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~~~ NEWSDESK ~~~
Visits to the Museum
Over 50 visitors attended the opening of the new Exhibition on Merton Priory: 1117-1538 which was opened on Saturday June 17th by the Mayor of Merton with special guest Dave Saxby of the Museum of London, who will be celebrating his 20th year working on the Merton Priory site in 2007. Visitors on that day included Cllr Geraldine Stanford, the Mayor of Merton, who performed the opening ceremony, Viv Philpot the Arts Development Officer for the London Borough of Merton, Norman Plaistow from the Wimbledon Windmill Museum, John Hawks from Merton Abbey Mills and Angela Gorman from Groundwork Merton.
All these visitors plus volunteers, Museum members and guests applauded the attractive and informative Exhibition designed, researched and constructed by Meg Thomas, Honorary Curator, and volunteer Eric Shaw. The opening ceremony was followed by the cutting of the Exhibition Cake baked by Mary Hart. This was designed in the shape of the Priory and all visitors enjoyed a slice.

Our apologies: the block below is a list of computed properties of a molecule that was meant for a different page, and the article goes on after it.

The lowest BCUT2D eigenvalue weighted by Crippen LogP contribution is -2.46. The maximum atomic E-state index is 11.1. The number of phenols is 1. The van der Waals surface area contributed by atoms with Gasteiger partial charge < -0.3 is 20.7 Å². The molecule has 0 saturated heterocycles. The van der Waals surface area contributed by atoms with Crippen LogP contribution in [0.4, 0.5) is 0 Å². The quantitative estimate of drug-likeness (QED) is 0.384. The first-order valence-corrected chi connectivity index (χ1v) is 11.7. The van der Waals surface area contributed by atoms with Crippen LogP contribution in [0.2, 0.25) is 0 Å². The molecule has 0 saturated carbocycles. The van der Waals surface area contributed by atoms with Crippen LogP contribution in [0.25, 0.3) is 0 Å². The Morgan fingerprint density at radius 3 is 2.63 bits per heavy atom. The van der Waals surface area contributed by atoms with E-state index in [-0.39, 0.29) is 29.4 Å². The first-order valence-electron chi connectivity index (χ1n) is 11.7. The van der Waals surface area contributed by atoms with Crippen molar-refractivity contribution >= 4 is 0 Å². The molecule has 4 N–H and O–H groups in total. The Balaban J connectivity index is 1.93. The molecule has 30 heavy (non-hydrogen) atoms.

More visitors viewed the new Exhibition on Sunday June 18th when the Museum was open as part of the Wandle Valley Festival.
Outreach Several members and friends set up their usual stall at the Wimbledon Village Fair on Wimbledon Common on Saturday June 24th. The Village Fair this
year was opened by none other than Cliff Richard who entertained the crowd with a rendition of 'Summer Holiday', one of his well known hits! Once again the Fair was blessed with a hot sunny day and crowds of people, many showing great interest in our display. A big thank you to all who helped on this successful day.
Volunteers The last Volunteers' Quarterly Lunch Meeting was held on 28th June in the Museum. We were very pleased to welcome volunteer Eric Trim to the lunch and making his second visit to the Museum complete with prosthetic legs (he also attended the Exhibition Opening). Some members were privileged to have a peep at the new legs and pronounced them very shapely! We were also pleased to welcome Mavis Munt as a permanent Volunteer Helper on Wednesday afternoons and at Fetes and Fairs.